In conflict, most people feel misunderstood, at least by their opposite. The traditional way of resolving differences is through efforts at persuasion rather than understanding.  Even when one wins in court, he or she may feel vindicated but not necessarily understood.  Mediation can allow for increased understanding – the parties of themselves and, hopefully, of each other.

When parties to conflict feel so misunderstood, receiving authentic understanding can be enormously valuable in creating the climate for them to work together to resolve their dispute. The mediator’s authentic effort to understand each party, done well, can lead to both parties feeling understood —  at least by the mediator.  Being understood by the mediator is valuable in and of itself.  There is also the possibility that the parties may be able and willing to try to understand each other.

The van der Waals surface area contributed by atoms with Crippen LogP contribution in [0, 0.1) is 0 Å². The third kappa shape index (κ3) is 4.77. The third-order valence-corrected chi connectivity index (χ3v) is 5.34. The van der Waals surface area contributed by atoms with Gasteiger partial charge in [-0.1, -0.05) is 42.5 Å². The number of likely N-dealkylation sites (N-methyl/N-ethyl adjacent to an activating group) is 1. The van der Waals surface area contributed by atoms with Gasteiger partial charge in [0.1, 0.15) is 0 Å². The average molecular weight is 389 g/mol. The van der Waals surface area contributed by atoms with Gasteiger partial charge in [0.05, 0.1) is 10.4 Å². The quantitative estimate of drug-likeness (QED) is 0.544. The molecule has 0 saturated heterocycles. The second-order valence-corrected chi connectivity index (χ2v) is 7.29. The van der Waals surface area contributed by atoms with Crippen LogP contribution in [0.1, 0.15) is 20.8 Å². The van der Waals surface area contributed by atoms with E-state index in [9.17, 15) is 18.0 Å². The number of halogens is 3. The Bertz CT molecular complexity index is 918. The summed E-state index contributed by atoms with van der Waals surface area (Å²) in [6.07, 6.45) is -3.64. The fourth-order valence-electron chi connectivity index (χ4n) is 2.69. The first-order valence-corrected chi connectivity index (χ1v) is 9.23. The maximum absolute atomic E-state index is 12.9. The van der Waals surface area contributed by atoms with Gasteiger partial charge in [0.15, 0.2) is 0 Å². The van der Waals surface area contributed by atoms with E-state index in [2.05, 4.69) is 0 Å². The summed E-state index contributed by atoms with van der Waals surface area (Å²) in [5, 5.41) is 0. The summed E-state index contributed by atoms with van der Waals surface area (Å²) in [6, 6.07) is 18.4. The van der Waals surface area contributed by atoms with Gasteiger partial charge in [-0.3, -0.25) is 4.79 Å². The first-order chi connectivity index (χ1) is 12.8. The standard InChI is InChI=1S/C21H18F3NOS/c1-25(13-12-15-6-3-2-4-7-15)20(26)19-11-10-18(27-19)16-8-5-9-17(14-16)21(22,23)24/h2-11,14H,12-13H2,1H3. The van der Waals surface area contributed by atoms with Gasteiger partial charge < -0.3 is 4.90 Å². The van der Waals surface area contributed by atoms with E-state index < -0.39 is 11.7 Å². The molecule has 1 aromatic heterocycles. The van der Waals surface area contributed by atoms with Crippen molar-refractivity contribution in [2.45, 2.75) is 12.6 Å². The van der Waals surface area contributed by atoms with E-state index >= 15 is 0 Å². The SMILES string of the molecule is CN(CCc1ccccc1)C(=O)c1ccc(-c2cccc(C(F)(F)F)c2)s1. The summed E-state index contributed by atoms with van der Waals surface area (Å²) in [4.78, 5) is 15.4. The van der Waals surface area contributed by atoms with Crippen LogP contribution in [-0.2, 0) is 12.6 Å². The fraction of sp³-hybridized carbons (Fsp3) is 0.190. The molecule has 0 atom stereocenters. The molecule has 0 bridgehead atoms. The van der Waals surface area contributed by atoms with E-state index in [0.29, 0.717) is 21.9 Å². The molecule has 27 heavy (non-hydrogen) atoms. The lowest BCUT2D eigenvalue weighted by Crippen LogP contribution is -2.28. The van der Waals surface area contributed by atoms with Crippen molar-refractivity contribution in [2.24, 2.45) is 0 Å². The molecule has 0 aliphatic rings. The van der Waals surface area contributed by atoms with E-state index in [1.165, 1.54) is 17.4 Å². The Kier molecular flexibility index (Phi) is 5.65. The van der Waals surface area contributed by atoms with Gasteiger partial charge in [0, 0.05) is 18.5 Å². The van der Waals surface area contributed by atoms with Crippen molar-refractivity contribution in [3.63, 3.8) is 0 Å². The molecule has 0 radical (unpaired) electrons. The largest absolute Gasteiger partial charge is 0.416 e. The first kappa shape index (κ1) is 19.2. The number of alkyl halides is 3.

Misunderstanding fans the flames of conflict.  Understanding can begin to quell them, and allow for something deeper between the parties to arise. As Thich Nhat Hanh has expressed it, when it becomes possible for each party to a conflict to see that the other is also suffering, the anger can dissipate.

Easy to say.  Much harder to do–not just for the disputants to a conflict, but for the conflict professionals as well.